Artist: The Cool Kids
Release date: May 31
Label: Chocolate Recordings
Noted hip-hop fan (and New Times
music editor) Martin Cizmar knows I'm lukewarm when it comes to the genre, so he's always on the lookout for hip-hop that I'll dig. Not sure what
it is about The Cool Kids that he thought would move me, but the man knows his hip-hop
Maybe it's that the Cool Kids refer to them as the "new black version of the Beastie Boys." And Martin knows I'm partial to some of the Beastie Boys' output. (Actually, there just as many BB songs that I dislike as there are they I like.) But I generally do like the Beasties' aesthetic.
And it's true, The Cool Kids seem to take a similar approach that is appealing. The Chicago duo is serious about its craft but doesn't seem to take the results too seriously. To put it another way, these guys know they're good at what they do but are, yes, cool enough to give you the impression that they're just in it to have a good time.
What does this album (available for free at the band's Web site) sound like? It's decidedly retro rap, unadorned and simple, full of self-hyping and pop culture nods as the Cool Kids navigate summer in the city. Toward the latter half of the record, the songs often contain nothing more than a drum machine and a rap. The Cool Kids display plenty of attitude on Tacklebox, but it's of a good-natured sort, as if they're giving a knowing wink to the larger-than-life B.S. fomented in so much hip-hop.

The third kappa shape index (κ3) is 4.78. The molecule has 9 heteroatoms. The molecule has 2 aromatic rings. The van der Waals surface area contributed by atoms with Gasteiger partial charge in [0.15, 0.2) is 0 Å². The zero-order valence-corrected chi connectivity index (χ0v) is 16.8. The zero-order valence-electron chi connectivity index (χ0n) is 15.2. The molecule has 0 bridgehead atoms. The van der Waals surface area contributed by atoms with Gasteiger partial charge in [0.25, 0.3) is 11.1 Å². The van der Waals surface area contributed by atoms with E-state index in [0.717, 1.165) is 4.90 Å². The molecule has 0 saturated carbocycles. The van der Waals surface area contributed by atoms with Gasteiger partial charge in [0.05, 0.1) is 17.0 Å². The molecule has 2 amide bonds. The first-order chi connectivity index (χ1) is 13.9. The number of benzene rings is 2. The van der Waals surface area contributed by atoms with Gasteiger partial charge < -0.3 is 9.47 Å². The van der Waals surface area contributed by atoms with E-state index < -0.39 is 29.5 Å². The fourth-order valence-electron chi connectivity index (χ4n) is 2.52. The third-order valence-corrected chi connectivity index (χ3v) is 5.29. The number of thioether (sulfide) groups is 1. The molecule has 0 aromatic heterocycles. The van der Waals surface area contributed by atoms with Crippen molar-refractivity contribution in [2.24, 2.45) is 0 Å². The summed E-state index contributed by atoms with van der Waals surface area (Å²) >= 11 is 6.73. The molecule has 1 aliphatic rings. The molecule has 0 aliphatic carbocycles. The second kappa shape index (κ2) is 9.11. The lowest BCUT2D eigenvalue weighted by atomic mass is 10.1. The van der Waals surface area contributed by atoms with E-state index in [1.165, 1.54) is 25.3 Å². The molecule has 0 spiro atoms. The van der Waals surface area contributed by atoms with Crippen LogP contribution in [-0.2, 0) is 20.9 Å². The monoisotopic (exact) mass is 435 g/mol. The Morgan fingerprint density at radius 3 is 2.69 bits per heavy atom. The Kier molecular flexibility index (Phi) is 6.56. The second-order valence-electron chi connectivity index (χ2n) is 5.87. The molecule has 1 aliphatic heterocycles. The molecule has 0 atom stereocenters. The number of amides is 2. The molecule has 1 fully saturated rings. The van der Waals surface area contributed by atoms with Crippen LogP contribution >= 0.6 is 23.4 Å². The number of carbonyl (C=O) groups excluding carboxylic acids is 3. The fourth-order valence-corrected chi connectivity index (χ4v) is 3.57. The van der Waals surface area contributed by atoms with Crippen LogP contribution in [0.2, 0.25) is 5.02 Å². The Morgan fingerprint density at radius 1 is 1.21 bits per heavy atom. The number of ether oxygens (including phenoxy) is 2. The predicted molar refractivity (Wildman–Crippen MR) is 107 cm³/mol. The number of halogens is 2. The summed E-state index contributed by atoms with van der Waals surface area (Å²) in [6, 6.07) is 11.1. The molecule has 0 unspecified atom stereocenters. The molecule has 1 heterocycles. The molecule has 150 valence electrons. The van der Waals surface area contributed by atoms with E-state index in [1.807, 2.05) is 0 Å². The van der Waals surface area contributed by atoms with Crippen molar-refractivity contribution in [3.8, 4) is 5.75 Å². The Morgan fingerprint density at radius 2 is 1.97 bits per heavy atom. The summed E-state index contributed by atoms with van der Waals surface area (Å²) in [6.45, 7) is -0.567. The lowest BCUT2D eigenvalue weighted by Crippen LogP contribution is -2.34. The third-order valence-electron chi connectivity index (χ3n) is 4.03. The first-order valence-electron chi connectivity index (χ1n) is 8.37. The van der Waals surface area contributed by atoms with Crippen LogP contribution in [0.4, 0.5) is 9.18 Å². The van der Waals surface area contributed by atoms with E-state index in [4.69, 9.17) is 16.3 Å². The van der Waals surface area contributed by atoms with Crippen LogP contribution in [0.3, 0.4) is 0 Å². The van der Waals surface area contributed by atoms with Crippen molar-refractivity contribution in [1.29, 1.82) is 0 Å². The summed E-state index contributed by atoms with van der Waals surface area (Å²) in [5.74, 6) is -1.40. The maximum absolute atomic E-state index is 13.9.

I can't see myself listening to the 15-song Tacklebox "mixtape" a whole lot, but I am glad I heard The Cool Kids and their old-school approach to what has become a genre full of so many cartoonish music.
Best song: "Volume II" and "Birthday"
Deja vu: Beastie Boys? Eh, not really.
"Nothing Not New" is a yearlong project in which New Times editorial operations manager Jay Bennett, a 41-year-old music fan and musician, will listen only to music released in 2010. Each Monday through Friday, he will listen to one new record (no best ofs, reissues, or concert recordings) and write about it. Why? Because in the words of his editor, Martin Cizmar, he suffers from "aesthetic atrophy," a wasting away of one's ability to embrace new and different music as one ages. Read more about this all-too-common ailment here.
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